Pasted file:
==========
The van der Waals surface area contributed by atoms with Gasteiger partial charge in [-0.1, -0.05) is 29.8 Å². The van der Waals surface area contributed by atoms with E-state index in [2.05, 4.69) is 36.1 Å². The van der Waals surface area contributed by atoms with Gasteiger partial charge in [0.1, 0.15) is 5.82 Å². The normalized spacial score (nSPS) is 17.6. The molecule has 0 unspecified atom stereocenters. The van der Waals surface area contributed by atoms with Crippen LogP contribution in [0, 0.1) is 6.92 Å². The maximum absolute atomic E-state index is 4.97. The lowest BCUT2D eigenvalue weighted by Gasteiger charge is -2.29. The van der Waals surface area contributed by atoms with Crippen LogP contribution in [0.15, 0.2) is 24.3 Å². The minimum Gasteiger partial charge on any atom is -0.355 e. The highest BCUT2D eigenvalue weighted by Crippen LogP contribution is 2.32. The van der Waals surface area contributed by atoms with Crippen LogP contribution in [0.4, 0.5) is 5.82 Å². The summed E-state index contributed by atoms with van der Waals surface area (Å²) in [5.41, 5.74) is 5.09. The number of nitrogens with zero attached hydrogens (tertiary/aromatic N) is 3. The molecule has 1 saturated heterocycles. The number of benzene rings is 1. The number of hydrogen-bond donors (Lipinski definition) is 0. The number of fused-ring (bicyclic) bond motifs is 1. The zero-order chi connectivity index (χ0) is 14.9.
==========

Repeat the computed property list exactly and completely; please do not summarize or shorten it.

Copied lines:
The van der Waals surface area contributed by atoms with Gasteiger partial charge in [-0.1, -0.05) is 29.8 Å². The van der Waals surface area contributed by atoms with E-state index in [2.05, 4.69) is 36.1 Å². The van der Waals surface area contributed by atoms with Gasteiger partial charge in [0.1, 0.15) is 5.82 Å². The normalized spacial score (nSPS) is 17.6. The molecule has 0 unspecified atom stereocenters. The van der Waals surface area contributed by atoms with Crippen LogP contribution in [0, 0.1) is 6.92 Å². The maximum absolute atomic E-state index is 4.97. The lowest BCUT2D eigenvalue weighted by Gasteiger charge is -2.29. The van der Waals surface area contributed by atoms with Crippen LogP contribution in [0.15, 0.2) is 24.3 Å². The minimum Gasteiger partial charge on any atom is -0.355 e. The highest BCUT2D eigenvalue weighted by Crippen LogP contribution is 2.32. The van der Waals surface area contributed by atoms with Crippen LogP contribution in [0.4, 0.5) is 5.82 Å². The summed E-state index contributed by atoms with van der Waals surface area (Å²) in [5.41, 5.74) is 5.09. The number of nitrogens with zero attached hydrogens (tertiary/aromatic N) is 3. The molecule has 1 saturated heterocycles. The number of benzene rings is 1. The number of hydrogen-bond donors (Lipinski definition) is 0. The number of fused-ring (bicyclic) bond motifs is 1. The zero-order chi connectivity index (χ0) is 14.9.